Friday, October 23, 2015

Pediatric Cancer: Science Is Making Headway

Childhood Diseases

More Work: Ossola writes:“Researchers test samples as part of the St. Jude Pediatric Cancer Genome Project.”
Photo CreditSt. Jude Children’s Research Hospital, Memphis, Tennessee

An article, by Alexandra Ossolain Popular Science has given me a good reason to (re)think my views on childhood cancer, which I have long considered as a dreaded disease that robs young children of life, and unfairly so. And while I still view cancer as unfair, particularly when it affects children, there is some good news mixed in with the bad: pediatric cancer has a higher five-year survival rate than adult cancer: 80 per cent.

In “Learning From The Children,” Ossola begins by writing about the story of Maggie, who about 20 years ago was diagnosed at age four-and-a-half with with stage 3 nephroblastoma, a kidney cancer diagnosed in just 500 kids per year. After many rounds of chemo, at age six she was officially in remission, with no evidence of disease (NED)—the best news a person (or the parent of a young child) with cancer can hear.
Maggie is one of thousands of children who develop cancer and, through rigorous treatment and holistic care by doctors and families, beat the disease. Treatment for cancer has increased dramatically since the 1950s, and nowhere is that more evident than in pediatric oncology; of the thousands of children treated in the U.S. for cancer every year, 80 percent of them will go into remission and go on to live productive lives—significantly higher than the five-year survival numbers for general oncology, which are 63 percent chance of survival for female patients and 66 percent for men.
This disparity exists in part because of biology—the types of cancers that kids get, the strength of their immune systems—and because pediatric oncologists treat patients very differently than do general oncologists. The field isn’t perfect; some of the kids who survive have health issues later in life, and curing the remaining 20 percent of patients won’t be easy. But general oncologists can learn a few things about how pediatricians achieved this remarkable cure rate, and may be able to collaborate with them to discover new, less toxic treatments to benefit patients of any age.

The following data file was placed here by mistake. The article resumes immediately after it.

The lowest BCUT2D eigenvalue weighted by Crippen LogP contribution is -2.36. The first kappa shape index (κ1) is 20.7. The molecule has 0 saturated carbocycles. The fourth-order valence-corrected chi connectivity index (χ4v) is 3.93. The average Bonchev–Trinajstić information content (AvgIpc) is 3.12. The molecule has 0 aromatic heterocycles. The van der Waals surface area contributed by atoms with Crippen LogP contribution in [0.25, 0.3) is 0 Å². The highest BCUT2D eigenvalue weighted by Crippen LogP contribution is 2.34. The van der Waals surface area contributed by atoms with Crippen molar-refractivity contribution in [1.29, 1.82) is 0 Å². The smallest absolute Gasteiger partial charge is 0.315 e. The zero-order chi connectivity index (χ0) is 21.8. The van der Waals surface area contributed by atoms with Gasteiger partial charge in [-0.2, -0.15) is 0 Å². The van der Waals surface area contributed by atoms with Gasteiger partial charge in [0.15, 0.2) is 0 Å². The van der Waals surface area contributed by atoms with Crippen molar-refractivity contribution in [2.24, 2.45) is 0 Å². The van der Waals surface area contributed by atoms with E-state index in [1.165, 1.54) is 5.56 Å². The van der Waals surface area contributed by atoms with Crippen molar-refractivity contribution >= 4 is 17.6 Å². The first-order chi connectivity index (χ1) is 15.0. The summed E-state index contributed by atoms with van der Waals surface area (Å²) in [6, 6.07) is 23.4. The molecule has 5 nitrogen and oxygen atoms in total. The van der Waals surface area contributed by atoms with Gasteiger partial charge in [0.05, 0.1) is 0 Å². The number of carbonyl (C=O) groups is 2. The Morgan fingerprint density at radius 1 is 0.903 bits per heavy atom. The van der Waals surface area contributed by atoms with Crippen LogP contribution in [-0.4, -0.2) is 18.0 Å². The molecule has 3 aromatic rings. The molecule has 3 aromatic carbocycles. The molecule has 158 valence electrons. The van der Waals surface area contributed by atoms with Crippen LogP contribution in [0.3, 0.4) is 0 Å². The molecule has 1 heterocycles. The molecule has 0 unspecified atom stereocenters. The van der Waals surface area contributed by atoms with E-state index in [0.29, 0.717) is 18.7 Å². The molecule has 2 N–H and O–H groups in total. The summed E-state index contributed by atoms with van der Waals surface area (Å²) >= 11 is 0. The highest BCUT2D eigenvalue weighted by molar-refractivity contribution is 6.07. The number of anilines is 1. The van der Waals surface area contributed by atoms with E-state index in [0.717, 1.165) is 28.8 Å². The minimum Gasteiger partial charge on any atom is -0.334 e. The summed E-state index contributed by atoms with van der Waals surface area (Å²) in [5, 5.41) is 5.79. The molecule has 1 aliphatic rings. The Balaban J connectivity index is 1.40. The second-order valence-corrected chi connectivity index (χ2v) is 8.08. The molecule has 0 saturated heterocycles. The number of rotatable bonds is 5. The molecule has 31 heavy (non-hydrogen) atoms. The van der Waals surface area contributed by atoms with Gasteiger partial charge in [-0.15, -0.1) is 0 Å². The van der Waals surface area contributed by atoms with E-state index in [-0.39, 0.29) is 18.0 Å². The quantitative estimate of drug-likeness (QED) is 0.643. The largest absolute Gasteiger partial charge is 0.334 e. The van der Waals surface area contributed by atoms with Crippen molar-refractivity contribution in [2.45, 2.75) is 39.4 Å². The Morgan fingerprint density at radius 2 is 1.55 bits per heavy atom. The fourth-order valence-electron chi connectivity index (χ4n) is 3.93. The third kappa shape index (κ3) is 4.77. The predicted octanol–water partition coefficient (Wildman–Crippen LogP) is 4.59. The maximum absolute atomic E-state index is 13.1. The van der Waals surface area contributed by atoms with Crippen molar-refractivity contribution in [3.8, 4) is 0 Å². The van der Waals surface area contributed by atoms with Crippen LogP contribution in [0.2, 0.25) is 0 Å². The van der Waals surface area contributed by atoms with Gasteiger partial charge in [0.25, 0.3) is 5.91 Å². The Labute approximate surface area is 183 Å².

“Childhood cancer is a different animal. Even though it has a similar end point [as adult cancers], the body in which it occurs is quite different than that of an adult,” says Alan Gamis, a pediatric oncologist at Children’s Mercy Hospital.
This article is nicely written and researched; my only quibble is that when it comes to a disease like cancer, the word “cure” is incorrect, in that cure implies that there is no possibility of the disease returning, that it has been eradicated. It is true that once a person has reached five years without any evidence of cancer, that its likelihood of returning is diminished.

Other than this, the article explains well why children generally fare better than adults. One reason is that the cancer is different in children than in adults; another is that children are generally more resilient and can take more chemo drugs than adults. Such is important, but the greatest difference might lie in the protocols revolving around pediatric cancers; Ossola writes:
From the start, pediatric oncologists created a unique culture of collaboration that exists in few other places in medicine. Childhood cancers are rare diseases, affecting around 16,000 children and adolescents per year but making up only 2 percent of all cancer cases. Over the past three decades, this collaboration has coalesced most clearly in clinical trials. About 60 percent of all kids with cancer participate in clinical trials, and have done so for decades.
Work has to continue on reducing the use of chemo drugs, which have long-term deleterious effects on the human body. Medical science has to continue looking at newer and better treatment options like immunotherapy, which aids and allows the human body’s immune system to take on cancer.

For more, go to [PopularScience]